So I figured out how to piece them together so that it’d work. I pinned the two pieces of fabric that I was combining right sides together, stitched a straight stitch up it, trimmed off the excess (the excess was mostly selvedge in this case), turned and top stitched.
For the bottom fabric, I had to buy another 2.5 yards of fabric from Joann’s this time. Wow upholstery fabric is expensive! I told Daddy B that it would be before I went, but I was thinking around $20/yard, not $20-60+ per yard!
I bought a coordinating fabric that was 60% off so the 2.5 yards cost me $35 instead of $85 (or something to that effect). It still wasn’t quite enough (sigh, my bad) so I just added some leftovers from the bottom of the other piece and it looks fine, especially as it’s the fabric underneath which doesn’t show.
I cut out my bottom fabric once I patched the two pieces together, pinned it right sides together with my top fabric, stitched, then turned and top stitched.
At this point, I was going to add snaps to the flaps so that the covers wouldn’t shift, but it turned out to be unnecessary so I’m going to hold off. If I need to add them later then I will, but the flaps and the amount of fabric we have tucked into the couch has made the cover pretty immobile.
So I wasn’t going to add my “pattern” or measurements because I’m definitely not a professional here and I hate having someone do something incorrectly because of my measurements… plus there’s probably only a few people with this exact couch out there. But I decided to take some measurements anyways in hopes that it might be helpful for others trying to make their own couch covers. Just keep in mind- I started sewing about a year ago and this is my first time doing any sort of real upholstery stuff. Below are the measurements of my cover without seam allowance added. Note that these are somewhat rough because I measured after I sewed it all. This seems really complicated, but we figured out our measurements by picturing what our completed cover would look like. We tucked the fabric all the way into the cushions so that it would be sturdy and not shift as much as people (or dogs) sat on the couch. We added the flaps because we wanted to cover as much as possible and give me a place to add snaps to hook the individual cover pieces together, if necessary. A really basic version of this for a regular couch would just be one big rectangle- super easy.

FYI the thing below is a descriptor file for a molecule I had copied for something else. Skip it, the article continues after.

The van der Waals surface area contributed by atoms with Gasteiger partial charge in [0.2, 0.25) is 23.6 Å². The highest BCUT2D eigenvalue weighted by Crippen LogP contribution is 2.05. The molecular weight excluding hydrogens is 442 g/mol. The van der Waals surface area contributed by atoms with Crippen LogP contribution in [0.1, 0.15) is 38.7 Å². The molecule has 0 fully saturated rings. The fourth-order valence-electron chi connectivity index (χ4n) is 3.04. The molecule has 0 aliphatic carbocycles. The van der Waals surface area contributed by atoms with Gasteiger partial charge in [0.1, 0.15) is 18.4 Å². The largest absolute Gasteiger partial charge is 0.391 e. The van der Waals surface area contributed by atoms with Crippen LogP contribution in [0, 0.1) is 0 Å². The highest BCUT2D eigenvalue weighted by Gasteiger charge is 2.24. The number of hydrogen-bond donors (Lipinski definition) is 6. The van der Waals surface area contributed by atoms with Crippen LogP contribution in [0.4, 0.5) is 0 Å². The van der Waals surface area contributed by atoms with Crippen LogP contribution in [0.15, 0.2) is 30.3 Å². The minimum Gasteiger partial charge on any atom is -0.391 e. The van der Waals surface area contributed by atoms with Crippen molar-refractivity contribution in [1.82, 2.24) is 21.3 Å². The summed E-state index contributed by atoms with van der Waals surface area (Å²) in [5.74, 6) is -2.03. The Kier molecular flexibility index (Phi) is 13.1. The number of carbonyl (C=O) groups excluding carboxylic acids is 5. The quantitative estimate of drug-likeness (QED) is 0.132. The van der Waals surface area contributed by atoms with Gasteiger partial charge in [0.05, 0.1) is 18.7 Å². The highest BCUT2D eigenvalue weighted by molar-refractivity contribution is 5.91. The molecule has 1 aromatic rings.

Matching Throw Pillows
To polish off my couch, I wanted to add three throw pillows in matching fabrics. I used what was left of my fabric. I bought three pillow forms at Joann’s while they were on sale. They’re nice and squishy. I love them. I found this tutorial on making covers, although I did not add any trim. I hope I don’t regret that, but I didn’t think about it when I went to Joann’s and I have no desire to go back. That store sucks me in and I never leave.
Besides not doing the trim, I also did not round the corners. I was having a hard time visualizing which corner was which and figured I’d just screw it up. I have no issues sewing square corners. I just cut my pieces for all three pillows, finished the edges using a zigzag, and then sewed as explained in the tutorial.
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Danielle Pientka is the sewing and DIY blogger behind DIYDanielle.com. She taught herself to sew in 2011 when she wanted to make cloth diapers for her first son. She’s been sewing everything from ecofriendly items to kids products to clothing since, as it has become a passion. She loves learning how to do new things and teaching others in the process. She hopes to inspire other moms to take time for themselves to find their own creative passion.
Danielle lives in Maryland with her three young sons and her husband, Brandon. In her spare time, she gardens, reads, horseback rides, and has a small homestead with goats and ducks. Visit her shop to buy patterns or her sewing eBooks. Subscribe to her newsletter to get blog updates, free patterns and other printables by clicking here.